17. There are further grounds of appeal, but we can deal with those comparatively briefly.
18. The next complaint is that the applicant's legal team failed to adduce evidence from a Dr Aziz to the effect that there was no medical evidence to support the assertion that SB had had sexual intercourse. This ground appears to us to be misconceived. There was before the jury an admission that SB had been medically examined on 18th October 2006 and that this examination was simply unable to establish whether or not SB had previously had sexual intercourse.
19. Next, reference is made to an alleged irregularity during the trial. The applicant, in what appears to be a complete misrecollection, says that SB's police interview was video recorded visually but without sound, as a result of which it was agreed, without reference to him, that a transcript of her interview would be read out at the trial while the silent recording was played. This, he said, distracted the jury because the reading out could not correspond with the visual recording with complete accuracy, thus creating a confusing impression. However, we are assured by Mr Cray that there were in fact two video recordings of interviews with SB, both of which did have sound, which, though of poor quality, could be heard with suitable amplification. The first video was played to the jury in the normal way. Complications did arise in relation to the second interview because, whilst it was being played, some loud drilling started outside the court room which made it more difficult to hear the sound recording. It was not possible to stop the drilling, for reasons of which we are not informed, or to move to a quieter court room. It was decided to press on, to play the second video and provide the jury with a transcript to help them to follow what was being said. The transcript ran to 62 pages. The procedure adopted was effective for the first 56 pages, but by then the external noise had become yet louder and it was decided that the last six pages should simply be read to the jury.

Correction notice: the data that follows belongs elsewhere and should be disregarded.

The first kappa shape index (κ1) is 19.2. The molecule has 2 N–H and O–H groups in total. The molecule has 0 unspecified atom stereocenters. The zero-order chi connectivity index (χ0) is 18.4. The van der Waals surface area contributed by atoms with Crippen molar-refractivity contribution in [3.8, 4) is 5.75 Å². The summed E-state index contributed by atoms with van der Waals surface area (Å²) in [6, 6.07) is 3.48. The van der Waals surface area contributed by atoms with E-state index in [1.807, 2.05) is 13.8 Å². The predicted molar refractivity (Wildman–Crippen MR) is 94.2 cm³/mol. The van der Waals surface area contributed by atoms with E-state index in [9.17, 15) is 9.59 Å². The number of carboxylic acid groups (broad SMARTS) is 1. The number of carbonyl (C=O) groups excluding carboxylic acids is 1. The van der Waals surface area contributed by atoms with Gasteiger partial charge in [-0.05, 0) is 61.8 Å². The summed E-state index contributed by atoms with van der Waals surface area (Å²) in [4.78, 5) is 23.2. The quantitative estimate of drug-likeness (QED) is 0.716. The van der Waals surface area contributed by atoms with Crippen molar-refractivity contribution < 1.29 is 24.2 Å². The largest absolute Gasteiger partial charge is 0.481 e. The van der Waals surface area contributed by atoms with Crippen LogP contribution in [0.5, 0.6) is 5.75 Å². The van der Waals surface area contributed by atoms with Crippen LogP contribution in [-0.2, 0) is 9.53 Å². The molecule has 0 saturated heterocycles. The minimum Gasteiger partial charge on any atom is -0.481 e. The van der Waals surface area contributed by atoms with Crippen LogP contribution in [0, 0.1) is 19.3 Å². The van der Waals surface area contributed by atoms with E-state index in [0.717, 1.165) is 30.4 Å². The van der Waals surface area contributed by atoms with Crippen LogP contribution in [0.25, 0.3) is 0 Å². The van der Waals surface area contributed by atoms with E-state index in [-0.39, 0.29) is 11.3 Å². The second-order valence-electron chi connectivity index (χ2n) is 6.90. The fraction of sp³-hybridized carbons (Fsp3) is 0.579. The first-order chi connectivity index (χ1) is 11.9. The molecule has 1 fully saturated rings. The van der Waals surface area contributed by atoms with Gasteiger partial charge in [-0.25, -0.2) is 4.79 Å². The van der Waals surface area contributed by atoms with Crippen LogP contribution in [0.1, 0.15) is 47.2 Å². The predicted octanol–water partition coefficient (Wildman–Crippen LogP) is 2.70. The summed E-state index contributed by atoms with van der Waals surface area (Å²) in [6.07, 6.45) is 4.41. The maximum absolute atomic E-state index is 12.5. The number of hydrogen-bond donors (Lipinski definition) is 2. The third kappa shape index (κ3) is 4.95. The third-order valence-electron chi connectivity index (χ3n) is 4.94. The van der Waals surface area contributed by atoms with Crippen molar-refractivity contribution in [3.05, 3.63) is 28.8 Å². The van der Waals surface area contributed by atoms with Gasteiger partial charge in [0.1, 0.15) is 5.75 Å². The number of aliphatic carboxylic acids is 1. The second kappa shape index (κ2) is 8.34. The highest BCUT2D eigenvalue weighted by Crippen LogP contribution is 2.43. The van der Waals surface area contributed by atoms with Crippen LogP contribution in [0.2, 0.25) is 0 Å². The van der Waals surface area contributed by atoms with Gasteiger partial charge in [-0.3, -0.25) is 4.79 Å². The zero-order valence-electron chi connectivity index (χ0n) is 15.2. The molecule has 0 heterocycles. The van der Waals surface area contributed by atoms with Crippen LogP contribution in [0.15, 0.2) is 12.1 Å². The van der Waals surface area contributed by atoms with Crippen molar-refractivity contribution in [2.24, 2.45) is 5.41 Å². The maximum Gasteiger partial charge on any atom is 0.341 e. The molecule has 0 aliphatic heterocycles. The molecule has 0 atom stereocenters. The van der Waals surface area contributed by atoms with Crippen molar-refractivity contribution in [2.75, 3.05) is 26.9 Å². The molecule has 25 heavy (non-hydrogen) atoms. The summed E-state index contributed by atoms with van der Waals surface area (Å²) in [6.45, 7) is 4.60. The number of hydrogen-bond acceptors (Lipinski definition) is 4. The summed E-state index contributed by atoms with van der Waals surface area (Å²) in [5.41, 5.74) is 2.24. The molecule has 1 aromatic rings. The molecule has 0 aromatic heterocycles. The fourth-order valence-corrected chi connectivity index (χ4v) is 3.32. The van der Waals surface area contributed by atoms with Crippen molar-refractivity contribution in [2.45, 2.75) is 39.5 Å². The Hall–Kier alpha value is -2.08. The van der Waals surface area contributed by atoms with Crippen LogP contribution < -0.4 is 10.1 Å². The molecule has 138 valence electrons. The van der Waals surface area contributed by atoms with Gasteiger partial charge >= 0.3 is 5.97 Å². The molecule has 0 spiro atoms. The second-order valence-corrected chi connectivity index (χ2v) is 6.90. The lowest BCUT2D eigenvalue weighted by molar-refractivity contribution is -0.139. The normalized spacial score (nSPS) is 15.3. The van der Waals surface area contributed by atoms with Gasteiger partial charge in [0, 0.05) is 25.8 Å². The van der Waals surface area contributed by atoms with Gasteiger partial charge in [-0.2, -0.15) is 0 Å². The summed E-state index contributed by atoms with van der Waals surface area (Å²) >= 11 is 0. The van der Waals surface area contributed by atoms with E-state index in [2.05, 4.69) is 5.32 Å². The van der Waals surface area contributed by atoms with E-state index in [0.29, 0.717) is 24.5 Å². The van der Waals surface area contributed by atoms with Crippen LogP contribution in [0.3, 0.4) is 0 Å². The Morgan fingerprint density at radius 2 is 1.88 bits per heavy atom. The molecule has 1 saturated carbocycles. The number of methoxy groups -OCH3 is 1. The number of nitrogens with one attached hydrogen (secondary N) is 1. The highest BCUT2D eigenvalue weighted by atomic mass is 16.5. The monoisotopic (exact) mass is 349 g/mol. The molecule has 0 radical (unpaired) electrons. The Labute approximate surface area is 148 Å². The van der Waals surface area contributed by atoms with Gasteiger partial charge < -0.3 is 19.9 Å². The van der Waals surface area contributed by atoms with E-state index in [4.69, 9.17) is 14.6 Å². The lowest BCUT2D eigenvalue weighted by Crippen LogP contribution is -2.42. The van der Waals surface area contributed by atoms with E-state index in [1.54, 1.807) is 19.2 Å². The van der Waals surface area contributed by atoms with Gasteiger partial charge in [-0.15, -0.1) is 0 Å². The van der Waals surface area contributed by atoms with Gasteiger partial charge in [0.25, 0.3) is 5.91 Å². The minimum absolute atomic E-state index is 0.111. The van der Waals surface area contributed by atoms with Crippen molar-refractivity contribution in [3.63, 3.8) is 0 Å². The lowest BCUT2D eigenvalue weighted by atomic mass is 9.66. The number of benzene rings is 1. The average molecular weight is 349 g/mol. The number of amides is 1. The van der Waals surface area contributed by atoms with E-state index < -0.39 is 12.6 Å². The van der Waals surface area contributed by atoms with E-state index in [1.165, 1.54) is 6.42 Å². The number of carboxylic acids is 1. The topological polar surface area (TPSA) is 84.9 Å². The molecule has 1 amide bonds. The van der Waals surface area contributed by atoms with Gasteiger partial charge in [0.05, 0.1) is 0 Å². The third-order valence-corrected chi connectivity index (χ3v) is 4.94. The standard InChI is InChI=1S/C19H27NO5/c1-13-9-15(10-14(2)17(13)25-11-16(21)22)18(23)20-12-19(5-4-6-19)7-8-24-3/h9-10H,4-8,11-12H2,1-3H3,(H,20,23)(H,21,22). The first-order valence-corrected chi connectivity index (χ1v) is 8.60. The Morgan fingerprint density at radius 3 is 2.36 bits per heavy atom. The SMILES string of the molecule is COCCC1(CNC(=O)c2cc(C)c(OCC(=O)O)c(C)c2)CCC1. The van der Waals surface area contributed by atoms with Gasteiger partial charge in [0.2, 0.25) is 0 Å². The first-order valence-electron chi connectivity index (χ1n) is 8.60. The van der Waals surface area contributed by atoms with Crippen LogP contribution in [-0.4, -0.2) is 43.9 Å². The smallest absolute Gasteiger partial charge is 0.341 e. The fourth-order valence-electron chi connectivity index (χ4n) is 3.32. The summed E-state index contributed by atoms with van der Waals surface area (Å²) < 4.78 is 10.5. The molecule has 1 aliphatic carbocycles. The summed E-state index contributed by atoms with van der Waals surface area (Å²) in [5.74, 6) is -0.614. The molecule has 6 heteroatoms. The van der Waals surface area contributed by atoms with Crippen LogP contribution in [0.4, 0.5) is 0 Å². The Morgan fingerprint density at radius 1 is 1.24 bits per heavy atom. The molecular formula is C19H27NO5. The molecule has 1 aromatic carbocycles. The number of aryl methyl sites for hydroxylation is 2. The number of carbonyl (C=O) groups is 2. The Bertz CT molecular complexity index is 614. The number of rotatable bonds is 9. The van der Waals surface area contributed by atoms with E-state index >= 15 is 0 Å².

20. In our view, it was not arguable that anything in this regard rendered the convictions unsafe. In practice, juries are regularly provided with transcripts of video recorded interviews for their assistance while the videos are played, and, as Mr Cray points out, it is difficult to see how the applicant's case can have been adversely affected by problems that were faced by the prosecution in presenting their case. Moreover, Mr Cray observes, and we have no reason not to accept, that the applicant raised no complaint at trial.
21. Finally, complaint is made about the fact that the judge gave the jury a direction about majority verdicts too early, a little over four hours after they retired to consider their verdicts.